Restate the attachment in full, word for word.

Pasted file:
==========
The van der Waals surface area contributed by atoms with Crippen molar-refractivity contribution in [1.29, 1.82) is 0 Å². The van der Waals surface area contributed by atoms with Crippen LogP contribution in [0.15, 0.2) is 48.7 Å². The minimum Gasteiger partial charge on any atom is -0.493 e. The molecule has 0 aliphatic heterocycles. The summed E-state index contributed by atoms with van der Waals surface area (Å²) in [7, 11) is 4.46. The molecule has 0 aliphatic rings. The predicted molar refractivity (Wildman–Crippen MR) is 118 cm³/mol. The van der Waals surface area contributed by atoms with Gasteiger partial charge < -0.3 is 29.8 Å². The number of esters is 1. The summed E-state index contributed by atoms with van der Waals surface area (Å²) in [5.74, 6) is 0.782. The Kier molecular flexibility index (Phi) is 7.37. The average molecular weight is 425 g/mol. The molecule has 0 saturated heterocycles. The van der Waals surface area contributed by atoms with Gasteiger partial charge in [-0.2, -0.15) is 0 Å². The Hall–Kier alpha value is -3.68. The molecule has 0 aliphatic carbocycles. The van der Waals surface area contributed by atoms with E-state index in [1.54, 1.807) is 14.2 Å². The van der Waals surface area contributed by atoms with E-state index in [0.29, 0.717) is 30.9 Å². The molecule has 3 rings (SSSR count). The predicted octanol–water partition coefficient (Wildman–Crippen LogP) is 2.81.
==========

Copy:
The van der Waals surface area contributed by atoms with Crippen molar-refractivity contribution in [1.29, 1.82) is 0 Å². The van der Waals surface area contributed by atoms with Crippen LogP contribution in [0.15, 0.2) is 48.7 Å². The minimum Gasteiger partial charge on any atom is -0.493 e. The molecule has 0 aliphatic heterocycles. The summed E-state index contributed by atoms with van der Waals surface area (Å²) in [7, 11) is 4.46. The molecule has 0 aliphatic rings. The predicted molar refractivity (Wildman–Crippen MR) is 118 cm³/mol. The van der Waals surface area contributed by atoms with Gasteiger partial charge < -0.3 is 29.8 Å². The number of esters is 1. The summed E-state index contributed by atoms with van der Waals surface area (Å²) in [5.74, 6) is 0.782. The Kier molecular flexibility index (Phi) is 7.37. The average molecular weight is 425 g/mol. The molecule has 0 saturated heterocycles. The van der Waals surface area contributed by atoms with Gasteiger partial charge in [-0.2, -0.15) is 0 Å². The Hall–Kier alpha value is -3.68. The molecule has 0 aliphatic carbocycles. The van der Waals surface area contributed by atoms with E-state index in [1.54, 1.807) is 14.2 Å². The van der Waals surface area contributed by atoms with E-state index in [0.29, 0.717) is 30.9 Å². The molecule has 3 rings (SSSR count). The predicted octanol–water partition coefficient (Wildman–Crippen LogP) is 2.81.